i am 30 and started playing 1 year ago
thank you in advance
I would recommend that you visit http://www.Violinist.com and check out all the conversations involving left-handed violinists. It is an ongoing debate, and left-handers insist that it is a disadvantage to play a violin the normal way as a left-hand dominant person. They claim that it is the BOW control that gives them fits!
In other words, it helps if you play the BOW with your DOMINANT hand, because there is SO much finite nuance and complexity to bow technique.
But you struggle with your left hand playing the notes on the violin and relaxing.
My only advice for this problem is to practice on VERY EASY stuff, focusing on relaxing. Then, gradually add more complex stuff. For instance, practice a simple one-octave scale, with NO vibrato, and in an easy key. Once you can relax, then you can try it in other keys, and you can try to add vibrato. (you probably are not doing vibrato yet, but you get the concept)
Another thing to try: Often, we have a hard time separating the left side of our body from the right side…..we want to do things the same on both sides. So, if you are playing LOUD with your bow hand (more weight) you are going to try to play LOUD with your left hand, (more tension and pressure).
So, try practicing SOFT with both hands, then practice adding more power and volume with your BOW hand, but teach your left hand to ALWAYS play softly. Once you are consciously aware of this little phenomenon, you can quickly overcome it.
Good luck! You have a long career in violin ahead of you! Seize the moment! -Lora
Oh, and let me know how you like violinist.com. I LOVE that site!
Look forward to seeing you soon and thank you so much for Amelia’s violin lesson. We can’t wait!
Hi Loralyn: Your website looks great! Thanks for sharing your expertise with the rest of us.
Thank you, Katie! It’s nice to see you here! I can’t wait to hear Amelia play!
I’ve had a chance to dig into your left hand and bowing exercises, and I have to say, I really see, and feel an improvement. I will continue these exercises as needed.
Thanks so much!
I am so glad to hear that, Yvette!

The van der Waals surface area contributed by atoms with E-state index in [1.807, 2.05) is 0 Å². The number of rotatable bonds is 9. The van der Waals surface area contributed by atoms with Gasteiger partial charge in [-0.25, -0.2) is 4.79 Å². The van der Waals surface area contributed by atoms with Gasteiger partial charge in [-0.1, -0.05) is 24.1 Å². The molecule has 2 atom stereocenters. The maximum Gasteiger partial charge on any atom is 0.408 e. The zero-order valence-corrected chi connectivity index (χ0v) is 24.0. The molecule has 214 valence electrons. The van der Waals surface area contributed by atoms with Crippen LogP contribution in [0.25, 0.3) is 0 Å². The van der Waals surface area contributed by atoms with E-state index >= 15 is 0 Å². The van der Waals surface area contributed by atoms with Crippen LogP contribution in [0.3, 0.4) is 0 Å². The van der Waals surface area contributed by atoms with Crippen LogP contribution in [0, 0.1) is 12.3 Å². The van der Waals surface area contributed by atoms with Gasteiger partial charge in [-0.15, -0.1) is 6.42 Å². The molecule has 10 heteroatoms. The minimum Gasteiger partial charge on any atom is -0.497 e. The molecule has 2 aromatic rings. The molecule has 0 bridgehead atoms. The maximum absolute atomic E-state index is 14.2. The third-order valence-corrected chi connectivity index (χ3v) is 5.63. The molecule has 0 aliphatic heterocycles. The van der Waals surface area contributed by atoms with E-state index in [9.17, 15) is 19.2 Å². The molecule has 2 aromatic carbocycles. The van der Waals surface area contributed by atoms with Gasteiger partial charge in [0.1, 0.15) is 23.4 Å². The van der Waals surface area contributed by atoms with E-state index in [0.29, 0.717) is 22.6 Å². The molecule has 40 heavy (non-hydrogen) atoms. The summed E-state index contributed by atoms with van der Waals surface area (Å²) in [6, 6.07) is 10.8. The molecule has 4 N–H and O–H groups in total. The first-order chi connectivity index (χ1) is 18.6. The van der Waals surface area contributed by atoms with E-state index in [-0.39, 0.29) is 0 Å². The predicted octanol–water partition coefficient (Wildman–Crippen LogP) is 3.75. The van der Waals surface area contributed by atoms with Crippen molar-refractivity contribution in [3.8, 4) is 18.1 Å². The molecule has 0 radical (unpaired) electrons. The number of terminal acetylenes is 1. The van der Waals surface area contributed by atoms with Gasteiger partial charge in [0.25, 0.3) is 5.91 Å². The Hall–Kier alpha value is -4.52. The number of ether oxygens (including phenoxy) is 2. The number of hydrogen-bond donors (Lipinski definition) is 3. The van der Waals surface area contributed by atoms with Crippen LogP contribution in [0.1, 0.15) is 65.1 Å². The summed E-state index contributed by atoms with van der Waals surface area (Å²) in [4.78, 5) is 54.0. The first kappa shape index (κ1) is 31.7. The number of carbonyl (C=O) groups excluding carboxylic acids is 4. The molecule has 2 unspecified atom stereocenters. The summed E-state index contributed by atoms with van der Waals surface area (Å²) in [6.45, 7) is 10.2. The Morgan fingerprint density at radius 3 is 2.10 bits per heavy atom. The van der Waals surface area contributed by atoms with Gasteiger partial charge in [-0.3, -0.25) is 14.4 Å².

You have NO IDEA how many people I hear that from! It’s like those exercises are a magical potion….all you have to do is DO THEM, and it transforms your left hand!
I remember how much it helped me. Thanks for checking in!
I can’t wait to try out these exercises! When I was learning basic scales my friend recommended that I keep the previous fingers down (eg. going up the scale if I press down my 2nd finger the 1st finger is still on the string). Do I have to lift my fingers for these exercises?
Thanks for all of you helpful tips : )
No, you don’t have to lift your fingers.
In fact, it is a VERY good rule to say, “Only lift a finger when you MUST move it”. So, you MUST lift a 3 to play a 2. But you don’t need to lift a 1 to play a 3.
I didn’t mention that in my videos or exercises, but since you brought it up, it would be very beneficial for you to also work on “efficiency” by keeping fingers down until you must lift them.
GREAT question. Good luck, let me know when it transforms your playing! (it will…..in about a month or so)
hi , your video lesson had been usfull to me to teach my student.
i can play the violin very well but when I teach my 6years old students, it really tough and hard to explain what is the problem is.
i live in south korea, and i’m a big fan of you.
thank you for your teaching and hope you keep the internet lesson 😉
Thank you, Jang!
I plan to keep doing my internet lessons for a very long time!
I’m very glad you find them helpful for your students!
In depth and comprehensive, yet simple enough for the beginner of any age. Excellent work with the curriculum you have developed.
I decided 3 weeks ago that I wanted to play the violin, you have helped and I saw progress from each video I watched as I try to emulated everything that you do.
Thanks for the kind words!
I’m so glad my videos are helping you. Watch out for my next few newsletters……they’ll be coming out soon, and they’ll be good ones!
I am enjoying the exercises, but approximately how long does it take to improve?
Most people who do these exercises start to notice a difference within 2 weeks, and they report a REMARKABLE difference in a month.
The differences they start to notice is improved coordination and speed in the left hand…..like they will go back to a passage that has given them problems in the past, and voila….they can play it now. Or, they will say their hand has found new “balance” and has better form.
One student didn’t notice changes or improvements in his technique, but he started NOTICING things about his left hand habits that were getting in his way, and he was able to make changes and corrections, and THAT led to improved technique.
How long have you been doing them, and how much time spent in a session?
It should only take 5-10 minutes per day, every day for 2-4 weeks.